Rationale: In acute stroke, the volume of salvageable brain tissue is maximal at onset and declines rapidly with time. Prehospital start of clinical trial interventions would enable delivery of neuroprotective agents, such as magnesium sulfate, to stroke patients in the hyperacute period when they are potentially most effective.
Aims: A broad aim of the FAST-MAG study is to develop and validate techniques to perform pivotal trials of neuroprotective therapies for acute stroke in the prehospital setting. In tandem with an accompanying general trial design article, this manuscript provides a detailed overview of several novel prehospital study methods employed in the NIH FAST-MAG Trial.
Design: Multicenter, randomized, double-blinded, placebo-controlled, pivotal clinical trial. Special Prehospital Procedures Distinctive prehospital methods deployed in FAST-MAG include: identifying likely stroke patients using the Los Angeles Prehospital Stroke Screen; eliciting explicit informed consent from patients or on scene legally authorized representatives via cellphone discussion with off-scene physicians; paramedic rating of pretreatment stroke severity using the Los Angeles Motor Scale; assigning patients to a study arm using blinded, pre-encounter randomization; facilitating continuity of study infusion from the field to the ED by stocking ambulances with study kits including both field and hospital doses; and electronic fax consent signature documentation by geographically separated subjects and enrolling physicians.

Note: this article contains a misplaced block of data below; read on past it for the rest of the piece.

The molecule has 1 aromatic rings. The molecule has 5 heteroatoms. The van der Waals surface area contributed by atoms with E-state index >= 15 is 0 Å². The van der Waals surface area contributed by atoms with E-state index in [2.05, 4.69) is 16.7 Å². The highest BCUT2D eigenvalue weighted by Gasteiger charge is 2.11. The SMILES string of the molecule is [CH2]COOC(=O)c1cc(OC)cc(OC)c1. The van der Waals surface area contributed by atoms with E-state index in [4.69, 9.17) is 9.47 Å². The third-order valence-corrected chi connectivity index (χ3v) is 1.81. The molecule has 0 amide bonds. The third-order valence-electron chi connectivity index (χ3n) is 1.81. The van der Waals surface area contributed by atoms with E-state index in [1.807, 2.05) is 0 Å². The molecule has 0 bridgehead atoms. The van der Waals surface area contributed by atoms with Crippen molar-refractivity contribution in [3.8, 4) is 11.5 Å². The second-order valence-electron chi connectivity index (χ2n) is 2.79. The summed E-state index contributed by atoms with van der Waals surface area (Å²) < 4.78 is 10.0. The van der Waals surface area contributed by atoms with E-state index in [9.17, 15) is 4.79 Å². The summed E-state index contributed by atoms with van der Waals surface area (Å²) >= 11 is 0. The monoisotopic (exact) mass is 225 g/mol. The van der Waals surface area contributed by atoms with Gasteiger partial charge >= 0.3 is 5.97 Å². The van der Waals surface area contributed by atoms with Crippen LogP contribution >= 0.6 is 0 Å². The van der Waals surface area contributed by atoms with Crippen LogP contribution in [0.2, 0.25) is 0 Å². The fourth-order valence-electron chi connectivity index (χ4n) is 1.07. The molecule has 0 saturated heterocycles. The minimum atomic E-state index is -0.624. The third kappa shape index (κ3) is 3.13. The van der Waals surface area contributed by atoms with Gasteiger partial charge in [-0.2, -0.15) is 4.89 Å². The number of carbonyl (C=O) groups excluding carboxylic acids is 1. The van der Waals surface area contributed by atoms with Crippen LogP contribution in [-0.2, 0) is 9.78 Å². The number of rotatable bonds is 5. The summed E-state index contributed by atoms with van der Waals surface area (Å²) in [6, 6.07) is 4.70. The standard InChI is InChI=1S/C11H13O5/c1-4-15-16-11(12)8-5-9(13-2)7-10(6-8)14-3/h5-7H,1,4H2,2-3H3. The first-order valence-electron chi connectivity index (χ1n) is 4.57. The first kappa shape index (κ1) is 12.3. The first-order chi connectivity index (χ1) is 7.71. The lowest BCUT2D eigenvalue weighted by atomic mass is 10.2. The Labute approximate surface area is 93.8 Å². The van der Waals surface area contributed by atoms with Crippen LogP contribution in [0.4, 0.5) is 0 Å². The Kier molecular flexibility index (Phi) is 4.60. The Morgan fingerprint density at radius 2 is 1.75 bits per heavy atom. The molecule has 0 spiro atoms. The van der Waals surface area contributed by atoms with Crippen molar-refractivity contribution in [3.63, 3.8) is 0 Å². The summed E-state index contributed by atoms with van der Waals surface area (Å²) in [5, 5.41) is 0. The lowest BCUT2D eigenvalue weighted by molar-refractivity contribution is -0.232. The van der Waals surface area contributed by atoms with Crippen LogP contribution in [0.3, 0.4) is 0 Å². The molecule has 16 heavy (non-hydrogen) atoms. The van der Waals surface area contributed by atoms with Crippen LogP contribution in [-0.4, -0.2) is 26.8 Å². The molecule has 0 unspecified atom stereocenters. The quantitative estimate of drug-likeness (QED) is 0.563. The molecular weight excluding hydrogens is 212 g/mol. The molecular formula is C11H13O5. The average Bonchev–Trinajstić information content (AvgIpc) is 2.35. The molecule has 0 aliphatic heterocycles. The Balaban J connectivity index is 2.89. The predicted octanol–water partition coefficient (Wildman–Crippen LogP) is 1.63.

Discussion: The suite of prehospital trial methods developed for the FAST-MAG Trial enable enrollment of patients in very early time windows, including the hyperacute, 'golden hour' period immediately after stroke onset.
Keywords: ambulance; clinical trial; magnesium; neuroprotection; paramedic; prehospital.
© 2014 The Authors. International Journal of Stroke © 2014 World Stroke Organization.